You can uncover their emotional drivers by asking yourself what tension is brewing below the surface of each need state. Why is that need state specifically important to the type of manager you have identified as reflecting who you think your packaging supplier CEO is as a person? For example, what really matters to them? What do they really care about? What keeps them up at night? Also, what is the first thing they think about when they wake up? Step four is about uncovering those tension points that lie beneath each need state. In marketing, we call this mining for insights.
Positioning your company to your packaging supplier CEO in a way that relieves and releases those tension points will become the key differentiating factor that will motivate the stakeholder versus all the others so that they become emotionally engaged in the success of your business.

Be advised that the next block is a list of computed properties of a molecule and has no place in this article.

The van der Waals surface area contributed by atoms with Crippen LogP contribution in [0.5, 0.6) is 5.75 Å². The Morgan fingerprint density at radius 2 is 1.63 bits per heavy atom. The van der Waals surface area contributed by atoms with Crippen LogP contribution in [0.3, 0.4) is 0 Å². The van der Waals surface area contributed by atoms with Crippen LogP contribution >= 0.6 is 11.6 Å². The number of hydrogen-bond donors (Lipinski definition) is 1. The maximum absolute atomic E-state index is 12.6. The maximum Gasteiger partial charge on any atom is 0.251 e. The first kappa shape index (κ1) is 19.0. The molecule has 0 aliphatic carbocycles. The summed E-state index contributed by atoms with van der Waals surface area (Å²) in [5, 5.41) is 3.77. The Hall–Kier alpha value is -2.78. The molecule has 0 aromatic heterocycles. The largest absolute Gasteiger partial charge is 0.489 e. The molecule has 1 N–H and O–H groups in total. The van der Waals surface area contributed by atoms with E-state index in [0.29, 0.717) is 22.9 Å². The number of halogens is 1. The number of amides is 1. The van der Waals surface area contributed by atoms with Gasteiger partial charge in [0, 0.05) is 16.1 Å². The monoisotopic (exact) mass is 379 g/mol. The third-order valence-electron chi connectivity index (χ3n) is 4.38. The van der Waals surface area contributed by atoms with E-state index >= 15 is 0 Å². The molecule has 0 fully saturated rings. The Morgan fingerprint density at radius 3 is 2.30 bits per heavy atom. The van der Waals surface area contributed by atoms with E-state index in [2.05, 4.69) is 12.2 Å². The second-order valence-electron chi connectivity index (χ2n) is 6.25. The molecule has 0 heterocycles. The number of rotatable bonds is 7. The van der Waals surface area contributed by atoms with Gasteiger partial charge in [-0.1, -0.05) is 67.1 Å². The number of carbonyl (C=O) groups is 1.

Crucial emotional experience
The fifth and final step in brand positioning to stakeholders is to define the crucial emotional experience stakeholders will have when dealing with your business. The way to get to this crucial experience is to ask yourself the question: If you provided the differentiating benefits in all three benefit pillars, how would your packaging supplier CEO think and feel about your business and the experience of working together with you and your team? This is the essence of the stakeholder relationship you want to create, communicate, and deliver in every interaction you have with that stakeholder.
The same marketing-oriented understanding of needs and tension points that you leverage to create brand value can be the driver that positively engages and creates value for all stakeholders – employees, suppliers, community leaders, retailers, and distributors, as well as your customers. It is also an effective tool for managing in a sustainable way the relationship with the most important, yet mostly silent stakeholder of all, the planet.